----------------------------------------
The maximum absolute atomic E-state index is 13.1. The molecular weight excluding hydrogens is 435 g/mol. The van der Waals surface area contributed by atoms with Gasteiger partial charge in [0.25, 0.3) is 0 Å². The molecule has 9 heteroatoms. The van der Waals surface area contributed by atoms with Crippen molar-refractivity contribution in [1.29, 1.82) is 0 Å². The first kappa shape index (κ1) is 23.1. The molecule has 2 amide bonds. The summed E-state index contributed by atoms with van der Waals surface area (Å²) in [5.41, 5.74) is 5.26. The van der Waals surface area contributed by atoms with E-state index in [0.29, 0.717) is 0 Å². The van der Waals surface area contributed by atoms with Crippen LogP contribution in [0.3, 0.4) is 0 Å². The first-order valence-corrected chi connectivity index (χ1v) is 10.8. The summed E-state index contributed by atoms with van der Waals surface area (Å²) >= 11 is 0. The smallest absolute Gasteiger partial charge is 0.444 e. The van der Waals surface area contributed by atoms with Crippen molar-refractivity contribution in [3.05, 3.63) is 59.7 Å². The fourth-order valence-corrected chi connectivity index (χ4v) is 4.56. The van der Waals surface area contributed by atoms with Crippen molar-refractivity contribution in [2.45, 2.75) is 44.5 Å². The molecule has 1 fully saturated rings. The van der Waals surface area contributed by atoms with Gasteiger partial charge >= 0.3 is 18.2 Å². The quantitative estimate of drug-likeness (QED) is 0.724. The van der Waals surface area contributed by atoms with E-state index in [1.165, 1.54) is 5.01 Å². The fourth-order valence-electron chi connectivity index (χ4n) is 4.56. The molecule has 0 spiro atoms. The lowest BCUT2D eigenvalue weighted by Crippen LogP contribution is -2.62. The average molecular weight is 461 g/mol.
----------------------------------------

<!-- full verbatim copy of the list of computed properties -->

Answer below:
The maximum absolute atomic E-state index is 13.1. The molecular weight excluding hydrogens is 435 g/mol. The van der Waals surface area contributed by atoms with Gasteiger partial charge in [0.25, 0.3) is 0 Å². The molecule has 9 heteroatoms. The van der Waals surface area contributed by atoms with Crippen molar-refractivity contribution in [1.29, 1.82) is 0 Å². The first kappa shape index (κ1) is 23.1. The molecule has 2 amide bonds. The summed E-state index contributed by atoms with van der Waals surface area (Å²) in [5.41, 5.74) is 5.26. The van der Waals surface area contributed by atoms with E-state index in [0.29, 0.717) is 0 Å². The van der Waals surface area contributed by atoms with Crippen LogP contribution in [0.3, 0.4) is 0 Å². The first-order valence-corrected chi connectivity index (χ1v) is 10.8. The summed E-state index contributed by atoms with van der Waals surface area (Å²) >= 11 is 0. The smallest absolute Gasteiger partial charge is 0.444 e. The van der Waals surface area contributed by atoms with Crippen molar-refractivity contribution in [3.05, 3.63) is 59.7 Å². The fourth-order valence-corrected chi connectivity index (χ4v) is 4.56. The van der Waals surface area contributed by atoms with Crippen molar-refractivity contribution in [2.45, 2.75) is 44.5 Å². The molecule has 1 fully saturated rings. The van der Waals surface area contributed by atoms with Gasteiger partial charge >= 0.3 is 18.2 Å². The quantitative estimate of drug-likeness (QED) is 0.724. The van der Waals surface area contributed by atoms with E-state index in [1.165, 1.54) is 5.01 Å². The fourth-order valence-electron chi connectivity index (χ4n) is 4.56. The molecule has 0 spiro atoms. The lowest BCUT2D eigenvalue weighted by Crippen LogP contribution is -2.62. The average molecular weight is 461 g/mol.